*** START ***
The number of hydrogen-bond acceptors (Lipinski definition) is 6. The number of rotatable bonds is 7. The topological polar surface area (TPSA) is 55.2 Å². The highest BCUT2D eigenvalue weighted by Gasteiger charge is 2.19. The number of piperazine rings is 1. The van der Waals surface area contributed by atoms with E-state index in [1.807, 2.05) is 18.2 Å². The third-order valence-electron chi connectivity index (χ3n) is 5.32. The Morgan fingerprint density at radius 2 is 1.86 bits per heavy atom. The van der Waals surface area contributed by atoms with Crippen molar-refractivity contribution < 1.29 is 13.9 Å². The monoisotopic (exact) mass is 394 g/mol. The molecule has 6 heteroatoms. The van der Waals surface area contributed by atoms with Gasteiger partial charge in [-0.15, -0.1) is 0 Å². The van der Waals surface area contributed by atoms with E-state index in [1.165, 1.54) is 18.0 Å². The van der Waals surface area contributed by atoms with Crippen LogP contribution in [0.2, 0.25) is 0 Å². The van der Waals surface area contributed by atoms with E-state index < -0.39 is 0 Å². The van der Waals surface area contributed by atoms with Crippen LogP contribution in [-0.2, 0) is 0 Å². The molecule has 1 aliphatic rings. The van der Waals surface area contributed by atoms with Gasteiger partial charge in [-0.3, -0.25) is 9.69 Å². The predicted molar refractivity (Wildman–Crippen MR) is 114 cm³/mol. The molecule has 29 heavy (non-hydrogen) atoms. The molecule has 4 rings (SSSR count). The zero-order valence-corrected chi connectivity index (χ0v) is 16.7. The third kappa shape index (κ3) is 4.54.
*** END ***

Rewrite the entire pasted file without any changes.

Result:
The number of hydrogen-bond acceptors (Lipinski definition) is 6. The number of rotatable bonds is 7. The topological polar surface area (TPSA) is 55.2 Å². The highest BCUT2D eigenvalue weighted by Gasteiger charge is 2.19. The number of piperazine rings is 1. The van der Waals surface area contributed by atoms with E-state index in [1.807, 2.05) is 18.2 Å². The third-order valence-electron chi connectivity index (χ3n) is 5.32. The Morgan fingerprint density at radius 2 is 1.86 bits per heavy atom. The van der Waals surface area contributed by atoms with Crippen molar-refractivity contribution < 1.29 is 13.9 Å². The monoisotopic (exact) mass is 394 g/mol. The molecule has 6 heteroatoms. The van der Waals surface area contributed by atoms with Gasteiger partial charge in [-0.15, -0.1) is 0 Å². The van der Waals surface area contributed by atoms with E-state index in [1.165, 1.54) is 18.0 Å². The van der Waals surface area contributed by atoms with Crippen LogP contribution in [0.2, 0.25) is 0 Å². The van der Waals surface area contributed by atoms with E-state index < -0.39 is 0 Å². The van der Waals surface area contributed by atoms with Crippen LogP contribution in [-0.2, 0) is 0 Å². The molecule has 1 aliphatic rings. The van der Waals surface area contributed by atoms with Gasteiger partial charge in [-0.3, -0.25) is 9.69 Å². The predicted molar refractivity (Wildman–Crippen MR) is 114 cm³/mol. The molecule has 29 heavy (non-hydrogen) atoms. The molecule has 4 rings (SSSR count). The zero-order valence-corrected chi connectivity index (χ0v) is 16.7. The third kappa shape index (κ3) is 4.54.